Cuffitis is common in patients with J-pouch, particularly in patients with stapled anastomosis without mucosectomy. Cuffitis can result from residual ulcerative colitis in the rectum, CD of the pouch, prolapse, or malignancy, and can cause symptoms mimicking pouchitis. Frequently reported symptoms include large-quantity bloody bowel movements, increased stool frequency, urgency, incontinence, pelvic discomfort, nocturnal seepage, and abdominal cramping.10 Cuffitis is diagnosed with a combination of clinical, endoscopic, and histologic examinations. Treatment modalities include mesalamine suppositories, topical lidocaine or corticosteroid agents, and occasional endoscopic injection of long-acting corticosteroids.10

Functional Complications

Irritable Pouch Syndrome

Irritable pouch syndrome is characterized by increased stool frequency, urgency, and abdominal pain, and is a syndrome of exclusion; the disorder is diagnosed in patients who do not meet the diagnostic criteria for cuffitis or pouchitis. The etiology and pathophysiology are unclear, but may be related to psychosocial factors,29 visceral hypersensitivity as measured by electronic barostat,30 and enterochromaffin cell hyperplasia of the pouch mucosa.31 Treatment options include diet modification (eg, low-fat, low-carbohydrate diet; avoidance of dairy products) and therapeutic agents such as antidiarrheals, antispasmodics, tricyclic antidepressants, and oral or topical narcotic agents.10 Pouch failure is uncommon with irritable pouch syndrome.

Paradoxical Contraction

Paradoxical contraction may result in dyschezia or incomplete evacuation.32 It is diagnosed by GGE, MRI or barium defecography, or manometry, and is typically treated with biofeedback therapy.

Gastrointestinal Pouch Inertia

Gastrointestinal pouch inertia, or pseudo-obstruction, presents as nausea, vomiting, or bloating.31 It is diagnosed by a kidney, ureter, and bladder radiograph; CT enterography; or GGE, and is managed with polyethylene glycol, lactulose, or surgery.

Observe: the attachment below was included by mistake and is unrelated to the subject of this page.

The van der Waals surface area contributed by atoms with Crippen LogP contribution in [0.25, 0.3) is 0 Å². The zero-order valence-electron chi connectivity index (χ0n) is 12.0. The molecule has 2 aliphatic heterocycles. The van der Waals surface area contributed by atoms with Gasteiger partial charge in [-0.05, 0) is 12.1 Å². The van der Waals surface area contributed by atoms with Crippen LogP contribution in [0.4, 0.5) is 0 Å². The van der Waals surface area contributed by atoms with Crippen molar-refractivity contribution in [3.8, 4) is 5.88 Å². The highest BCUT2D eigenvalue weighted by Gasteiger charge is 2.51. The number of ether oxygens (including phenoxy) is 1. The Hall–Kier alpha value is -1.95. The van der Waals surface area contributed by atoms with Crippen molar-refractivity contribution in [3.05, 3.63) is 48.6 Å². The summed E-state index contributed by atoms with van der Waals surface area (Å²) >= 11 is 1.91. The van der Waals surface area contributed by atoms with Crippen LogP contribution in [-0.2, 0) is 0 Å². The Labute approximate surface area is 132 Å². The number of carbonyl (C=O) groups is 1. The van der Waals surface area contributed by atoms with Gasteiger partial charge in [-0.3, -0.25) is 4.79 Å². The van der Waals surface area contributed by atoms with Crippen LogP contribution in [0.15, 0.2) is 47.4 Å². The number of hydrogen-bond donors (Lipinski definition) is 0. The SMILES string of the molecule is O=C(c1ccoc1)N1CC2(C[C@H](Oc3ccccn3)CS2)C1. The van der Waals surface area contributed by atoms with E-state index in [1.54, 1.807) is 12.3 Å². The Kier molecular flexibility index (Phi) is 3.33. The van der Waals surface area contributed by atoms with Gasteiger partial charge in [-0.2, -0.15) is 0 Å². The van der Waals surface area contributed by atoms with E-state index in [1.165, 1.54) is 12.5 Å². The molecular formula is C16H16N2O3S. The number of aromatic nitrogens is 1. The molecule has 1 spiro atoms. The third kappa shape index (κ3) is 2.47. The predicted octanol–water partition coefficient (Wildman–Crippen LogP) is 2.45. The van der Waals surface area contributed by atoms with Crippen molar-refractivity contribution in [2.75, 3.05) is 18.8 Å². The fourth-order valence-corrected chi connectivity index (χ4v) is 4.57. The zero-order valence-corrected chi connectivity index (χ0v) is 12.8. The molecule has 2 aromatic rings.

Poucholgia Phantom

Poucholgia phantom is characterized by perianal pain and is identified by endoscopic probing or differential nerve block. The disorder is treated with albuterol inhaler, gabapentin or pregabalin (Lyrica, Pfizer), belladonna and opium suppository, or nerve ablation.31

Other Functional Complications

Other, less common J-pouch–related functional complications include incontinence, sexual dysfunction, infertility, depression, anxiety, and poor quality of sleep. Combined endoscopic, manometric, imaging, and histologic evaluations are often needed. Treatment is still empiric. A close follow-up with a health care provider is important.


Recognition and appropriate diagnosis of J-pouch–related complications are imperative for proper management and prognosis. Symptoms are not specific and may overlap. In order to make a correct diagnosis, symptom assessment should be combined with endoscopic, histologic, and radiographic examinations. Early intervention ensures pouch salvage and makes a positive impact on disease course, response to treatment, and, potentially, mortality. A diagnostic algorithm is proposed in the Figure.

The authors have no relevant conflicts of interest to disclose.


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8. Wu XR, Wong RCK, Shen B. Endoscopic needle-knife therapy for ileal pouch sinus: a novel approach for the surgical adverse event (with video). Gastrointest Endosc. 2013;78(6):875-885.

9. Pappou EP, Kiran RP. The failed J pouch. Clin Colon Rectal Surg. 2016;29(2):123-129.

10. Ahmed Ali U, Shen B, Remzi FH, Kiran RP. The management of anastomotic pouch sinus after IPAA. Dis Colon Rectum. 2012;55(5):541-548.

11. Shen B. Diagnosis and management of postoperative ileal pouch disorders. Clin Colon Rectal Surg. 2010;23(4):259-268.

12. Akbari RP, Madoff RD, Parker SC, et al. Anastomotic sinuses after ileoanal pouch construction: incidence, management, and outcome. Dis Colon Rectum. 2009;52(3):452-455.

13. Khan F, Hull TL, Shen B. Diagnosis and management of floppy pouch complex [published online July 3, 2018]. Gastroenterology Report. doi:10.1093/gastro/goy021.

14. Khan F, Gao XH, Shen B. Su1804—Lower peripouch fat area is related with increased incidence of pouch prolapse and floppy pouch complex. Gastroenterology. 2018;154(6):S-590.